United States General Accounting Office GAO Testimony Before the Committee on Ways and Means, House of Representatives For Release on Delivery Expected at 10 a.m. FEDERAL DEBT Wednesday, September 29, 1999 Debt Management in a Period of Budget Surplus Statement of Paul L. Posner Director, Budget Issues Accounting and Information Management Division GAO/T-AIMD-99-300 Mr. Chairman and Members of the Committee: I appreciate the opportunity to appear before you to discuss managing debt in a time of surplus. As you requested, my testimony today will be drawn from a report we are issuing today to Senate Budget Committee Chairman Pete V. Domenici and you regarding actions taken by the Treasury to manage the marketable debt held by the public in this new fiscal environment.1 The federal budget is about to record the first back-to-back budget surpluses in more than 40 years. As a result, federal debt held by the public has declined and, if projected surpluses materialize, it will continue to fall throughout the next 10 years. The Treasury faces the challenge of managing the surplus rather than financing a deficit. To support its management goals, the Treasury has concentrated its borrowing into fewer but larger debt offerings, and targeted its reductions to offset the trend toward generally more costly long-term debt. In August, the Treasury published proposed rules for advanced repurchase of outstanding debt held by the public−a debt “buy-back.” These repurchases could require the Treasury to pay a premium since most of the older securities have interest rates higher than those issued today. Since the Treasury has the authority for these repurchases, any premiums would not require an offset under the Budget Enforcement Act, but the payment of a premium would affect the size of the surplus. As debt declines, the Treasury will face more difficult trade-offs in achieving broad and deep markets for its securities and lowest cost financing for the government. There will be greater pressure on the Treasury to further concentrate debt in fewer issues to maintain deep and liquid markets in benchmark securities. Although markets tend to adjust over time, these changes may not be seamless or without cost. 1 Federal Debt: Debt Management in a Period of Budget Surplus (GAO/AIMD-99-270, September 29, 1999). This report is a follow on to a “primer” on federal debt issued in May entitled Federal Debt: Answers to Frequently Asked Questions−An Update (GAO/OCG-99-27, May 28, 1999). Page 1 GAO/T-AIMD-99-300 Federal Debt Held by As all of you know, fiscal year 1998 brought the first unified budget surplus since 1969. The fiscal year that ends tomorrow also will show a surplus− the Public Is Declining although we don't know its exact size yet. The Congressional Budget Office's (CBO) July update showed surpluses continuing throughout the next 10 years. In fiscal year 1998, debt held by the public fell by about $51 billion, and the Treasury has already reduced the amount of debt held by the public by $68.2 billion in the first 9 months of fiscal year 1999. As figure 1 shows, the debt held by the public reached a peak of $3.83 trillion in March 1998 and dropped by $180 billion, to $3.65 trillion, by July 31, 1999.2 Figure 1: Federal Debt Held by the Public, September 1996 Through July 1999 Source: Monthly Treasury Statement, Department of the Treasury. 2 This total is net of unamortized premiums and discounts on public debt securities. Page 2 GAO/T-AIMD-99-300 CBO's July projections show debt held by the public falling further from $3.65 trillion in fiscal year 1999 to $0.9 trillion in 2009, assuming current policies.3 The Treasury's Debt The Treasury's stated goals for debt management have remained the same to date regardless of whether the unified budget is in surplus or deficit: to Management Goals and have sufficient operating cash to meet the government's obligations, to Challenges achieve lowest financing cost, and to promote broad and deep capital markets. Although the goals may be the same, the management challenges are not. Just as deficits lead to increased borrowing, surpluses generally result in the Treasury retiring debt. These two actions are not symmetrical, however. When the debt is increasing, the Treasury is issuing more securities than are maturing and is adding to the amount of debt outstanding. By selecting the instruments with which to borrow, the Treasury can have a greater effect on the maturity profile of the outstanding debt. In contrast, during periods of surplus, the Treasury is retiring more debt than it is issuing. Because the Treasury is not adding to the amount of debt outstanding, the maturity profile is more determined by the maturities of the remaining outstanding debt. As a result, the profile of outstanding marketable debt− both the type of security and when the debt matures−is a significant determinant of how and when the Treasury can reduce debt. The profile of the Treasury's marketable securities consists of bills that mature in a year or less, notes with original maturities of at least 1 year to not over 10 years, and bonds with original maturities of more than 10 years out to 30 years. As figure 2 illustrates, as of July 1999, 57 percent of the outstanding marketable public debt is nominal (not adjusted for inflation) notes, 20 percent is bills, 20 percent is nominal bonds, and the remaining 3 percent is inflation-indexed notes and bonds. 3 These budget projections assume compliance with discretionary spending caps on such spending through 2002, that discretionary spending will grow at the rate of inflation thereafter, and that all surpluses are used to reduce debt. Page 3 GAO/T-AIMD-99-300 Figure 2: Treasury Bills, Notes, and Bonds as Percentages of Marketable Public Debt Outstanding, July 31, 1999 Source: Monthly Statement of the Public Debt of the United States, Department of the Treasury. The Debt Management The “April surprise” that occurred in fiscal years 1997 and 1998 created a situation in which the Treasury suddenly and quickly absorbed Story to Date unexpectedly high tax revenue, which initially resulted in reductions in short-term debt. Since some bills mature each week, the unexpected cash inflows were used to redeem bills. However, according to a Treasury official, bills were redeemed at such high levels that the liquidity of the bill market was adversely affected and the average life of marketable debt increased modestly−as shown later in figure 4. Although in fiscal year 1998 total marketable debt declined 3.2 percent, the amount of outstanding bills fell 9.2 percent. If left unaddressed, the shortage of bills and the lengthening of the average maturity of outstanding debt could have increased the Treasury's cost of borrowing. According to Treasury and Federal Reserve officials, the amount of bills reduced was sufficiently large to cause the market for bills to become less liquid. Page 4 GAO/T-AIMD-99-300 After this experience, the Treasury took steps to offset these trends and to better position itself to reduce debt without endangering its management goals. Instead of reducing the size of all issues equally, the Treasury concentrated its borrowing in fewer but larger debt offerings, eliminating the 3-year note and reducing the frequency of the 5-year note from monthly to quarterly in May 1998. In anticipation of a large influx of April tax receipts in 1999, the Treasury operated with a lower cash balance, using cash management bills to ensure adequate cash balances. Figure 3 compares the allocation of the surpluses for the first 9 months of fiscal years 1999 and 1998.4 The higher level of operating cash shown for this period of fiscal year 1998 reflects the fact that this was the first year of budget surplus. As the year continued, the Treasury both reduced outstanding debt and moved to change the profile by significantly reducing bills, reducing some notes, and continuing to issue bonds and inflation- indexed securities. In fiscal year 1999, however, the Treasury used more of the cash from the surplus to reduce outstanding debt held by the public by operating with lower cash balances. Seventy-two percent ($68 billion) of the fiscal year 1999 unified budget surplus through June 1999 has been used to reduce debt. In contrast, in a comparable period in fiscal year 1998 only 33 percent ($22 billion) of the surplus was used to reduce debt. 4 A budget surplus does not translate dollar-for-dollar into debt reduction because the cash obtained from surpluses can be used to increase cash balances, to finance federal direct loan and loan guarantee programs, and for other transactions (largely changes to accrued interest and checks outstanding). See Federal Debt: Debt Management in a Period of Budget Surpluses, GAO/AIMD-99-270, for more detail. Page 5 GAO/T-AIMD-99-300 Figure 3: Allocation of Unified Budget Surpluses, October to June, Fiscal Years 1999 and 1998 Source: Monthly Treasury Statement, Department of the Treasury. Page 6 GAO/T-AIMD-99-300 The average maturity of outstanding debt has lengthened from 5 years and 3 months in 1996 to 5 years and 9 months in February 1999. The Treasury's actions in fiscal year 1999−reducing relatively more notes than bills−have been aimed at partially offsetting this trend, and in March 1999 the average maturity of outstanding debt stood at 5 years and 6 months. Nevertheless, if the Treasury continued to sell new securities on the May 1999 auction schedule, the average maturity of the outstanding debt would continue to grow. This would happen because the Treasury would redeem short-term securities as they mature and longer-term securities would remain outstanding. Figure 4 shows the trend in average maturity of outstanding debt from 1990 to 1998. Figure 4: Average Length of Marketable Debt, 1990-1998 Source: Treasury Bulletin, Department of the Treasury. Page 7 GAO/T-AIMD-99-300 The Treasury announced in August 1999 that it will reduce the frequency of issuance of 30-year bonds from three times a year to twice a year. This will allow the Treasury to continue to concentrate on fewer but larger benchmark issues5 and to partially counter the current lengthening of the average maturity of outstanding debt. Treasury officials also announced that they are considering reducing the frequency of issuance of 1-year bills and 2-year notes. This move would allow the Treasury to increase the liquidity of the remaining benchmark issues. Continuing to issue new debt across the maturity spectrum and especially in certain benchmark securities is key to supporting the Treasury's current goals of obtaining the lowest financing cost and maintaining a broad, deep market for U.S. securities. Tools to Increase the As total debt held by the public continues to fall, the Treasury may take other actions to enhance a broad, deep market for Treasury securities and Treasury's Flexibility in lowest cost financing while still ensuring adequate cash balances. These Managing the Debt actions include re-opening the most recent securities issues (selling more of the most recent issue rather than opening a new issue), repurchasing outstanding debt before it matures, and redeeming callable securities as they become callable. Re-Open Current Issues The Treasury can increase the liquidity of outstanding issues by continuing to sell debt from the most recent issue (re-opening) rather than opening new issues. This strategy is useful when the Treasury wants to issue a small amount of a given type of security and it determines that the overall cost of re-opening is lower than it would be for new issues. The Treasury uses re- openings regularly for bills and has used this tool in the past for notes and bonds. Re-opening allows the Treasury to concentrate its new debt into larger, more liquid issues. Two other tools−advance repurchase of securities and redeeming callable bonds−would target one segment of outstanding debt by either inviting or requiring investors, respectively, to redeem securities they currently hold. Reducing the amount of outstanding debt through advance repurchase of noncallable and callable securities allows the Treasury to reduce specific, 5 The most recently issued Treasury securities, known as “benchmark” issues, are used by other financial services to price their products. Page 8 GAO/T-AIMD-99-300 less liquid debt issues and to issue new, more liquid (and generally lower cost) benchmark securities across the maturity spectrum and in greater volume than would otherwise be possible. Advance Repurchase of Repurchasing debt in advance of its maturity is one way for the Treasury to Debt use the cash obtained from budget surpluses to retire outstanding debt. This would allow the Treasury to maintain a higher volume of new, more liquid benchmark securities. Repurchasing high-interest outstanding debt could also reduce the government's interest costs. On August 4, 1999, the Treasury published proposed rules that would establish a reverse auction−where primary dealers submit offers to sell (rather than buy) a security. Comments on these proposed rules are due on or before October 4, 1999. Repurchasing debt could necessitate the payment of a premium since most of the Treasury's older securities were issued with interest rates higher than those of securities issued today. Any premium paid to buy back debt might be treated as an interest outlay in the budget year when the securities are repurchased. Since the Treasury would repurchase using existing legal authority and no legislation would be required, the Treasury's actions would not constitute a “scorable event” under the Budget Enforcement Act. Therefore, even if the premium were shown as an outlay in the budget year when the repurchase occurred, no offsetting cuts would be required although the amount of the surplus would be affected. Callable Bonds In some years, the Treasury has the option to redeem certain securities before their maturity dates without paying a premium. Before December 1984, the Treasury issued bonds that can be redeemed at face value at the Treasury's option 5 years in advance of the maturity dates (or on any interest payment date thereafter, after providing 4 months notice). A number of outstanding callable bonds with relatively high interest rates could be redeemed beginning in 2000. There are $87.6 billion in high- interest rate bonds that can be called from May 2000 through November 2009. Redeeming bonds would reduce the amount of debt held by the public and may reduce interest costs. Page 9 GAO/T-AIMD-99-300 Future Debt Budget surpluses offer the prospects of significant benefits for both the budget and the economy in the near and longer term. However, surpluses Challenges pose challenges to the Treasury's debt management. Declining levels of debt prompt the need to make choices over how to allocate debt reduction across the full maturity range of securities used. The stakes associated with debt reduction strategies are considerable. As debt declines, the Treasury faces more difficult trade-offs in achieving broad and deep markets for its securities and the lowest cost financing for the government. Moreover, a wide variety of government and private sector participants both here and abroad have come to rely on Treasury securities to meet their investment needs. Both declining amounts of Treasury securities as well as shifts in their composition affect the interests of these participants. These changes, for instance, may very well affect the use of Treasury securities as benchmarks to price other financial transactions. Although markets tend to adjust to these shifts over time, changes may not be seamless or without cost. Projections of continuing and increased unified budget surpluses suggest that the challenges to debt management experienced in 1998 and 1999 are a harbinger of more difficult decisions yet to come. The CBO July 1999 baseline projected that debt held by the public would decrease from $3,618 billion in fiscal year 1999 to $865 billion in fiscal year 2009, assuming compliance with discretionary spending caps through 2002, growth at the rate of inflation thereafter, and that all projected surpluses are used to reduce debt. To gain an appreciation of the size of the projected reduction, consider that the level of debt held by the public projected by CBO for 2009 is less than the dollar amount of federal securities owned by the Federal Reserve and state and local governments combined at the end of fiscal year 1998. The particular allocation of securities will be determined by a number of factors, but the comparison above gives a sense of the size of the continuing and more extensive adjustments by both the Treasury and market participants. As debt held by the public continues to shrink, there will be greater pressure on the Treasury to further concentrate debt in fewer issues to maintain deep and liquid markets. Moreover, the Treasury will need to reassess its issuance of nonmarketable securities such as state and local government securities series and savings bonds. In a similar situation, Canada has begun a pilot program to consolidate its portfolio by buying back outstanding smaller, less liquid issues, allowing a simultaneous Page 10 GAO/T-AIMD-99-300 auction of new, larger replacement benchmark issues. The U.S. Treasury has taken a number of actions to concentrate its portfolio already and is considering other strategies to enable it to issue new and more liquid issues as overall debt declines, such as buying back outstanding, less liquid debt. Mr. Chairman, this concludes my prepared statement. I will be glad to respond to any questions you or other Members of the Committee may have. Contacts and For information about this testimony, please contact Paul. L. Posner at (202) 512-9573 or by e-mail at firstname.lastname@example.org. Individuals making Acknowledgments key contributions to this testimony included Thomas James, Jose Oyola, and Carolyn Litsinger. 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Federal Debt: Debt Management in a Period of Budget Surplus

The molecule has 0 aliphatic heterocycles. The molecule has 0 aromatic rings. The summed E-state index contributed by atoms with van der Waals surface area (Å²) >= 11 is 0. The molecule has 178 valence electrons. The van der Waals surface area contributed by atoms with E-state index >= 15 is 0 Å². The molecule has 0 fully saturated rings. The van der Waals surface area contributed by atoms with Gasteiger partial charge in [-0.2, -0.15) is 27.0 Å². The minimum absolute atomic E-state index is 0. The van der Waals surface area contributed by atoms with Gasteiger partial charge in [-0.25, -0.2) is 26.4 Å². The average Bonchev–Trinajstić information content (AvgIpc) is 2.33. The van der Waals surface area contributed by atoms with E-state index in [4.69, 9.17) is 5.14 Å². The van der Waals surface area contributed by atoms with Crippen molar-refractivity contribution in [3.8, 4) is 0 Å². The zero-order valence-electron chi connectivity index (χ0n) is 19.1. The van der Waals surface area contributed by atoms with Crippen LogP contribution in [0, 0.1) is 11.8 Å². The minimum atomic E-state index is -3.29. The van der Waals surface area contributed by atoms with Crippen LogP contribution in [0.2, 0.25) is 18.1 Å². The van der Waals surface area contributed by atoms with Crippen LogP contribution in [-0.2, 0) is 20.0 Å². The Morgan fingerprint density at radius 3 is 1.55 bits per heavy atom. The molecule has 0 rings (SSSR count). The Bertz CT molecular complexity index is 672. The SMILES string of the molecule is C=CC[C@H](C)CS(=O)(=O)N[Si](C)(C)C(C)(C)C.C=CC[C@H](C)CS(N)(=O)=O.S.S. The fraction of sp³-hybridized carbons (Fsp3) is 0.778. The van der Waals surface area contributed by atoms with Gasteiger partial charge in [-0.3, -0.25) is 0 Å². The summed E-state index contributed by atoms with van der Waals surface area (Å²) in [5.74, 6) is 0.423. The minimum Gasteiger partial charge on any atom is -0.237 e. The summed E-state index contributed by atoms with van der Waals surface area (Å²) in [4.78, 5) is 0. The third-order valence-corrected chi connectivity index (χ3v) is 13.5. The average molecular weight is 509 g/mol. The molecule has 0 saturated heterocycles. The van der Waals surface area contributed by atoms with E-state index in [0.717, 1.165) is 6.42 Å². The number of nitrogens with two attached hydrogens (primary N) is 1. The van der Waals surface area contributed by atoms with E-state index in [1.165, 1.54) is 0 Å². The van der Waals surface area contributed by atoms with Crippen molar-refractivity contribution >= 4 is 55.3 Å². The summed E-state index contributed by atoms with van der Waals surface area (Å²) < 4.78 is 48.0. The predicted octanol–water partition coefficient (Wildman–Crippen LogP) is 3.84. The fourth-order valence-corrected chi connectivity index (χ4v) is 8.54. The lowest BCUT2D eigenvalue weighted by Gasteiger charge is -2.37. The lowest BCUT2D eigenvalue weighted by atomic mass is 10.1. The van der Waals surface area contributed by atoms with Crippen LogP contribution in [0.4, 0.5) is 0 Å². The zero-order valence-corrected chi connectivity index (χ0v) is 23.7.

Published by the Government Accountability Office on 1999-09-29.
Below is a raw (and likely hideous) rendition of the original report. (PDF)